It’s a distinct question from “Does God Exist?” For example, it’s possible to be an atheist, but wish that God existed because one believes that, on balance, God’s existence would increase the net value in the world. Conversely, it’s also possible to be an atheist and be quite happy that God doesn’t exist because one believes that, on balance, God’s existence would decrease the net value in the world. Perhaps this is the difference between mere atheism and anti-theism. Christopher Hitchens, who compared a theistic universe to North Korea, would be an exponent of the latter. Of course, most theists believe that God’s existence adds value to the world. However, it’s logically possible to believe in God, but wish that God didn’t exist because God’s existence is contrary to certain humanistic values. Perhaps C.S. Lewis, when he speaks about being a ‘reluctant covert’, is an example (although he seemed to overcome his reluctance).
I suspect that almost everybody, believers and non-believers alike, assume that God’s existence would be a good thing. They simply disagree on the existential question. Some atheists even rely on this assumption as part of their rhetorical strategy. Their narrative goes something like this: “Sure, it would be great if God existed. It would be very comforting to live under the watchful eye of a benevolent, powerful father figure. But we shouldn’t believe a story because it’s nice. We must face the fact that we live in a scary, uncertain world.” This narrative is quite common and, on the surface, it grants the theist’s assumption that a theistic world would, on balance, be better. But this standard narrative also undermines that assumption because the atheist’s rhetorical payoff is that courage is more of a virtue in a godless world. So the choice between theism and atheism involves a tradeoff between two competing values — courage and comfort — in this case.
There are other tradeoffs too. For example, if privacy and autonomy are great goods, then those would be lost or severely curtailed if theism is true. If there is an omniscient being, then not even our thoughts are private. In addition, if there’s an omniscient being who knows our destiny in advance, then we are not truly self-directed beings. So these values, privacy and autonomy, seem absent or underrepresented in a theistic universe. However, if immortality and ultimate justice are great goods, then those would be lost if atheism is true. If there is no God, there’s probably no afterlife. In addition, there’s no omnipotent agent to make sure that wrongs are ultimately righted. So these values, immortality and justice, seem absent or underrepresented in an atheistic universe.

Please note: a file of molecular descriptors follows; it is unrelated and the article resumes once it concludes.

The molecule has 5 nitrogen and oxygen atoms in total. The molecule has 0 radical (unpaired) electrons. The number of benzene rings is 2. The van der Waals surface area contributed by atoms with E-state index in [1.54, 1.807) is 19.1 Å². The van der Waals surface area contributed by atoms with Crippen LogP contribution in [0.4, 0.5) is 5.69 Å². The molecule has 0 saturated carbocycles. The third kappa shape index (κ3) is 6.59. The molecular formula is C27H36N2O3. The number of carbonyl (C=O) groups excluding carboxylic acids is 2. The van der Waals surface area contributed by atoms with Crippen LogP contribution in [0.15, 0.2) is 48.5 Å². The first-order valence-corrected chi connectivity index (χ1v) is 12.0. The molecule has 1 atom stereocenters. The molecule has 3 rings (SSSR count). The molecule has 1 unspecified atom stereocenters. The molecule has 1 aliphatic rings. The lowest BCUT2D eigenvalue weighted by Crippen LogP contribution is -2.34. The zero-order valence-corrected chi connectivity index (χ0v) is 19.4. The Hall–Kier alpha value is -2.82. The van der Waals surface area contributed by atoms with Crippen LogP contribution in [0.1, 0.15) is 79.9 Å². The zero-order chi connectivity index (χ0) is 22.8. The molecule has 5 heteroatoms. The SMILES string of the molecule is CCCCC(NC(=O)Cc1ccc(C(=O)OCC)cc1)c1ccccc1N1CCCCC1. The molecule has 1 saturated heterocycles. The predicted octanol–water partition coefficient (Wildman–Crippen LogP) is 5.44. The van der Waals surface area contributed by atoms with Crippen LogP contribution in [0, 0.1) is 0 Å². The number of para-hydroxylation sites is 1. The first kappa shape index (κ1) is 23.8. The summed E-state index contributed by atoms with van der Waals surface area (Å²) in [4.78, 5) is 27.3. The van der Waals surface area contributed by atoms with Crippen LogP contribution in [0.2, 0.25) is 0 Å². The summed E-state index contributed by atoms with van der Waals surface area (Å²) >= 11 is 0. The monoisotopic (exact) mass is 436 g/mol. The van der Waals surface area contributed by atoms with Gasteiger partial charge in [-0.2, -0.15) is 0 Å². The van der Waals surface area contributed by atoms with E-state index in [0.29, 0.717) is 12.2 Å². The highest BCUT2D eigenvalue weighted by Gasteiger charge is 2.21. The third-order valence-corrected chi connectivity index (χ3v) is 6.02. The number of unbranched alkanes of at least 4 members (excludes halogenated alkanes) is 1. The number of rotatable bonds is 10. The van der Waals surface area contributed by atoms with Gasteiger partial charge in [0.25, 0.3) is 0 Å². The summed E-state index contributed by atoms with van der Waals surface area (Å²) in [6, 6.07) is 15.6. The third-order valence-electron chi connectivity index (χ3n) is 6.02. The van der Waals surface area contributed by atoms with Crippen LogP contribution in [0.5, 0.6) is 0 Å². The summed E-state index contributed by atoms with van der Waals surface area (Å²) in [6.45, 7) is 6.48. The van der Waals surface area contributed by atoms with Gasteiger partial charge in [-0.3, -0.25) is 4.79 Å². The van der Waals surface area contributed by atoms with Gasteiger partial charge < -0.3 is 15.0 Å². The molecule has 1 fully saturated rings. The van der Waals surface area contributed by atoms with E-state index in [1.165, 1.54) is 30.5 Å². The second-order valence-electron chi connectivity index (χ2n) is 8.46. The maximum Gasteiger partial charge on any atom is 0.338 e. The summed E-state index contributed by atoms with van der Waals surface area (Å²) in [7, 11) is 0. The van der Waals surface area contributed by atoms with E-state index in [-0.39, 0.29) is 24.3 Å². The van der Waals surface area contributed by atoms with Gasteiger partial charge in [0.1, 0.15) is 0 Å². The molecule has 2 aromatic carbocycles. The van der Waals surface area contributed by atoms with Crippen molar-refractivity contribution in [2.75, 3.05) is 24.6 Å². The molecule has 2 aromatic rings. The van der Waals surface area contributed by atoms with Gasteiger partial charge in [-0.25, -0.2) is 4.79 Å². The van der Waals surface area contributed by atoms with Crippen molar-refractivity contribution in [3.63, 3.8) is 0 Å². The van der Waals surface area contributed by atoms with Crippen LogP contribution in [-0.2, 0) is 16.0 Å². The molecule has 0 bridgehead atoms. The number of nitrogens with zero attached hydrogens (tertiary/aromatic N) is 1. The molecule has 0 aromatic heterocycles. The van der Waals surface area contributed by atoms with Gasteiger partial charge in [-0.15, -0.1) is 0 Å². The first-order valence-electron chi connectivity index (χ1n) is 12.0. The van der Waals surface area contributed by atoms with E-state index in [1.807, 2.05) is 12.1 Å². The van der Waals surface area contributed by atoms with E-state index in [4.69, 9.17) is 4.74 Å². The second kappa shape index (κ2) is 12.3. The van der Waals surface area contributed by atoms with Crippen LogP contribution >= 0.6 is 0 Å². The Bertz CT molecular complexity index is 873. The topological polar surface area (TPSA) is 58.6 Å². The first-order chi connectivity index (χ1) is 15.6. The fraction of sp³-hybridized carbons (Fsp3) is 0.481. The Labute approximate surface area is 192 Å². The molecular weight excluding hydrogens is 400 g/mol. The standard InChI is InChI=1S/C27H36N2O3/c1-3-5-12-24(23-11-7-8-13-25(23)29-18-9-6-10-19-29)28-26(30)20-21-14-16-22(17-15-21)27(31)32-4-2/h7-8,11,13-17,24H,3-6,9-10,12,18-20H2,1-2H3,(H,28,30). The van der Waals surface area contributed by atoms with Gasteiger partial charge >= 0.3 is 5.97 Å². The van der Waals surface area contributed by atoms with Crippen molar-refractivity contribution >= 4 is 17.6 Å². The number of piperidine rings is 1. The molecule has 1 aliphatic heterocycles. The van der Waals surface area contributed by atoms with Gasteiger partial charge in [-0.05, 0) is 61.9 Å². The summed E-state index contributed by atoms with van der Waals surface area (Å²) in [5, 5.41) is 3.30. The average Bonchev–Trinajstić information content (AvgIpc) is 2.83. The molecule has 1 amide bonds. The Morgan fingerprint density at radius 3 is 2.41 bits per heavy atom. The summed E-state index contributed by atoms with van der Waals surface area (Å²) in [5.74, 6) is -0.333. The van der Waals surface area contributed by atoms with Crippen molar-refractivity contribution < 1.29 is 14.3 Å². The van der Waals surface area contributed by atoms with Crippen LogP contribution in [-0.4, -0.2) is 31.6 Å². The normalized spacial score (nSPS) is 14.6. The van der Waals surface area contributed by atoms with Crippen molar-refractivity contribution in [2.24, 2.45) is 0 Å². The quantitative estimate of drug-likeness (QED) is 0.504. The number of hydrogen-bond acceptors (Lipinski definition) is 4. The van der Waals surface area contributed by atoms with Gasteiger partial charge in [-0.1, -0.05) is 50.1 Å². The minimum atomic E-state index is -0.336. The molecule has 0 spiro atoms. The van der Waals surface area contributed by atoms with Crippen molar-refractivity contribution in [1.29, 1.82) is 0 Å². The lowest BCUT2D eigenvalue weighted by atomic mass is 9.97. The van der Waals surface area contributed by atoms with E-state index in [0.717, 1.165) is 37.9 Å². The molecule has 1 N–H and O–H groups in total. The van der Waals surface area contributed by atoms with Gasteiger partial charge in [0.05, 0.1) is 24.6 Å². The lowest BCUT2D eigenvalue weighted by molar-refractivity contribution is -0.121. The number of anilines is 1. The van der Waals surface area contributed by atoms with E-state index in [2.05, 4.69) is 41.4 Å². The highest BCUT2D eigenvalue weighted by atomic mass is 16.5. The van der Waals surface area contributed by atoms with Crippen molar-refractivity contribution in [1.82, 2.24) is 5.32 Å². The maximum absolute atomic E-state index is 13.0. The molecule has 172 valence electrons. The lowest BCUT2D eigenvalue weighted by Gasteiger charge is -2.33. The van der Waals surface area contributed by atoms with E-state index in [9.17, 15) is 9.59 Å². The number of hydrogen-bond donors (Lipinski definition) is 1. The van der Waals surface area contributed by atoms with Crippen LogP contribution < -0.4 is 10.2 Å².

In the end, I think it’s very difficult to weigh the relative value of a theistic universe versus a godless one. Is a world with a lot more autonomy, but no afterlife, better than a world containing very little autonomy but perpetual existence? Is a world without privacy, where the wicked are punished, better than a world containing privacy where the wicked sometimes get away with it? Of course, believers and unbelievers will probably answer these questions differently. And that’s precisely the point. There doesn’t seem to be a non-arbitrary way to assign value in these cases. In other words, if God exists, then privacy and autonomy simply are not such great goods; they are at best relative goods that we ought to trade for other goods, like justice. If God doesn’t exist, it’s trickier. Maybe we still ought to trade privacy for justice in some cases. Nothing is a given. But I think that the atheist would assign a higher a priori value to privacy than would the theist.
All of this is to say that we don’t start with a consensus on values and then reason our way to a particular worldview. Rather, our worldview informs our value judgments. This makes any progress on the question very difficult.
*Klaas Kraay at Ryerson University recently launched a research project on this question called “Theism: An Axiological Investigation” which inspired me to think about it.